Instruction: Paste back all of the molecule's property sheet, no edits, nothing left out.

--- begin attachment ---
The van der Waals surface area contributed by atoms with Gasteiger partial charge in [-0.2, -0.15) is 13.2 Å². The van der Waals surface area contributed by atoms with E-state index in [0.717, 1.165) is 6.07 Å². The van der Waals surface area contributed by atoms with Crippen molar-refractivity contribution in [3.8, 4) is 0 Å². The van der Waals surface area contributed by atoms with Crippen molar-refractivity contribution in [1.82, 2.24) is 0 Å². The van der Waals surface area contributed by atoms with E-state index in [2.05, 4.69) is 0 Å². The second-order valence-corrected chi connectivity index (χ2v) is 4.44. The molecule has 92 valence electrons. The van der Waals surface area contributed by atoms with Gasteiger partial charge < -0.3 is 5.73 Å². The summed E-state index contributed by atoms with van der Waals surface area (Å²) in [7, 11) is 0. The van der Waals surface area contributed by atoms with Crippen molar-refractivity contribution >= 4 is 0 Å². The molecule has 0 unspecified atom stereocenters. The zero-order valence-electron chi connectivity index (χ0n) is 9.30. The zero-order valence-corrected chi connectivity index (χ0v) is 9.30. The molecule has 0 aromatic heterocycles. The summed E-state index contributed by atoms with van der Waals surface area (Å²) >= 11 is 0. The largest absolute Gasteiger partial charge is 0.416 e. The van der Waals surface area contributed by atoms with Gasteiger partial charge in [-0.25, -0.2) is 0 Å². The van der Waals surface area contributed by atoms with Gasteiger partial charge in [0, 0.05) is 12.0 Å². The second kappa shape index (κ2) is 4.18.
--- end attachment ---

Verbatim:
The van der Waals surface area contributed by atoms with Gasteiger partial charge in [-0.2, -0.15) is 13.2 Å². The van der Waals surface area contributed by atoms with E-state index in [0.717, 1.165) is 6.07 Å². The van der Waals surface area contributed by atoms with Crippen molar-refractivity contribution in [3.8, 4) is 0 Å². The van der Waals surface area contributed by atoms with Crippen molar-refractivity contribution in [1.82, 2.24) is 0 Å². The van der Waals surface area contributed by atoms with E-state index in [2.05, 4.69) is 0 Å². The second-order valence-corrected chi connectivity index (χ2v) is 4.44. The molecule has 92 valence electrons. The van der Waals surface area contributed by atoms with Gasteiger partial charge < -0.3 is 5.73 Å². The summed E-state index contributed by atoms with van der Waals surface area (Å²) in [7, 11) is 0. The van der Waals surface area contributed by atoms with Crippen molar-refractivity contribution >= 4 is 0 Å². The molecule has 0 unspecified atom stereocenters. The zero-order valence-electron chi connectivity index (χ0n) is 9.30. The zero-order valence-corrected chi connectivity index (χ0v) is 9.30. The molecule has 0 aromatic heterocycles. The summed E-state index contributed by atoms with van der Waals surface area (Å²) >= 11 is 0. The largest absolute Gasteiger partial charge is 0.416 e. The van der Waals surface area contributed by atoms with Gasteiger partial charge in [-0.25, -0.2) is 0 Å². The van der Waals surface area contributed by atoms with Gasteiger partial charge in [0, 0.05) is 12.0 Å². The second kappa shape index (κ2) is 4.18.